Highlights of the last 60 years of U.S.-Iran relations:
1953: A CIA-backed coup overthrows Iranian Prime Minister Mohamed Mossadegh, restores Shah Mohammad Reza Pahlavi to power. The U.S. provides the increasingly autocratic shah hundreds of millions of dollars over the next quarter-century.
1979: Iranians overthrow the shah. Ayatollah Ruhollah Khomeini returns from exile, seizes power and declares the U.S. the “Great Satan.” Militants storm the U.S. Embassy and hold 52 Americans hostage for 444 days. The United States ends diplomatic relations with Iran.
1980-88: U.S. supports Saddam Hussein in the Iran-Iraq war. Some 1.5 million people are killed.
1983: Iranian-backed Hezbollah is blamed for the bombings of the U.S. Embassy in Lebanon and of the Beirut barracks of the U.S. Marine Corps. The blasts kill 258 Americans.
1986: The Reagan administration is exposed for covertly selling arms to Iran and using the proceeds to bankroll a secret war in Central America.
1987-88: U.S. and Iranian forces clash in Persian Gulf.
1988: The U.S. mistakenly downs an Iranian passenger jet flying above the Strait of Hormuz, killing 290 people. Iran and Iraq reach a cease-fire.
1990s: Iran is accused of supporting a series of Hamas and Hezbollah terrorist attacks around the world.
1995: President Bill Clinton imposes far-reaching oil and trade sanctions on Iran.
1997: Iran elects reformist President Mohammed Khatami as president. The U.S. scales back some sanctions.
2001: After the 9/11 terrorist attacks, U.S. and Iran coordinate on action against the Taliban and aid to Afghanistan.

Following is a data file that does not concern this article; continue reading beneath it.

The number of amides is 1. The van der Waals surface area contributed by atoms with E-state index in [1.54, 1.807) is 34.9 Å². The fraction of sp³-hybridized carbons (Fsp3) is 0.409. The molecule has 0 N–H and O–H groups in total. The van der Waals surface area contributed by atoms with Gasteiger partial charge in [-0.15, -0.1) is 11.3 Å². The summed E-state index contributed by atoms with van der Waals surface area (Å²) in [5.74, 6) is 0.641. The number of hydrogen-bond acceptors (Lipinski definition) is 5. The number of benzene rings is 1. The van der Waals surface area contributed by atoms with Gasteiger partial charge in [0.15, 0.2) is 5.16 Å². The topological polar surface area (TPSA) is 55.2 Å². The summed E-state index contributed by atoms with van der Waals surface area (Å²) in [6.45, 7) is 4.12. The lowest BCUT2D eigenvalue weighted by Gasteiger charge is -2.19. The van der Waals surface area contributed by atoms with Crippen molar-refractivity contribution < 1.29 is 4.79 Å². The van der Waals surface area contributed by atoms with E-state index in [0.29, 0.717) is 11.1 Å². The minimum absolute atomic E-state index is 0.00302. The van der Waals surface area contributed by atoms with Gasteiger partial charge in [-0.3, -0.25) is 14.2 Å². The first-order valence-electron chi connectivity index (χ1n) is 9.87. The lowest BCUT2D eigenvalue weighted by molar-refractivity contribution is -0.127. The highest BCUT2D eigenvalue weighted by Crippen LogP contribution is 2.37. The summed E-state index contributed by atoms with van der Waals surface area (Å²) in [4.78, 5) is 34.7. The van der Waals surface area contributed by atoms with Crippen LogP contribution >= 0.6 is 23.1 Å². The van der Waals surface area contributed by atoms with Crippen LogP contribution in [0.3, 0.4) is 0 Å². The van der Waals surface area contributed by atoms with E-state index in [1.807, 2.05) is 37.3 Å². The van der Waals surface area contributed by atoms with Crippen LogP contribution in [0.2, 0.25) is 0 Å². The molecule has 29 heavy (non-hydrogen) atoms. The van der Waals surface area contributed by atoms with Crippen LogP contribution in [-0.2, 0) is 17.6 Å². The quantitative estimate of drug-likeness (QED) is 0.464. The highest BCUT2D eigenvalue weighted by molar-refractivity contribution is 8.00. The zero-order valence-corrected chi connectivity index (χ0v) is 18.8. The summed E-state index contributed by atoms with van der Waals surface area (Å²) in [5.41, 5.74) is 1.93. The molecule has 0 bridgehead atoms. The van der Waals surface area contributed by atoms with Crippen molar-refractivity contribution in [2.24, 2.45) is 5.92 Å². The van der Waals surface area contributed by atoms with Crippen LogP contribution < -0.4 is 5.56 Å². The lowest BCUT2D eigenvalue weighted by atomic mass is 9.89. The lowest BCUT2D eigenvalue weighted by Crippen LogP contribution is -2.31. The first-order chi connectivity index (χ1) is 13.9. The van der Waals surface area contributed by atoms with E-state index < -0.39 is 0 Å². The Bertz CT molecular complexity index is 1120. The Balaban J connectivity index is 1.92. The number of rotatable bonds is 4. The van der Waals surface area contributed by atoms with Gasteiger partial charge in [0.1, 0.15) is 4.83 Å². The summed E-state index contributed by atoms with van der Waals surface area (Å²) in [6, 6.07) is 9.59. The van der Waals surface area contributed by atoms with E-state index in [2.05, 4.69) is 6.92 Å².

2002: President George W. Bush includes Iran in his “axis of evil,” along with North Korea and Iraq. Washington releases information about Iran’s nuclear program.
2003: After ousting Saddam Hussein and occupying Iraq, U.S. accuses Iran of helping Shiite militants kill American soldiers.
2005: Hard-line conservative Mahmoud Ahmadinejad becomes Iran’s president, issues a series of provocative statements against the U.S. and Israel.
2006-2010: The U.S. succeeds in getting four rounds of U.N. sanctions passed against Iran. They demand Tehran stop enriching uranium and exporting weapons, and they set banking, trade and travel restrictions.
2009: Obama takes office promising engagement with Iran. Months later, Ahmadinejad gets another term as president after a contested vote and violent, postelection crackdown. U.S. and Israel covertly sabotage Iran’s nuclear program.
2011: U.S. and Iran support opposing sides in Syria’s civil war. After violence breaks out, Tehran actively helps Syrian President Bashar Assad, while Washington slowly expands aid to the rebels.
2012: U.S. begins working with countries around the world to reduce oil purchases from Iran. A year later, Iran’s exports drop by half and its economy is in tatters.
2012-13: Several rounds of nuclear negotiations between Iran and world powers fail to make progress.
2013: Hasan Rouhani assumes the Iranian presidency, promising a new course of moderation.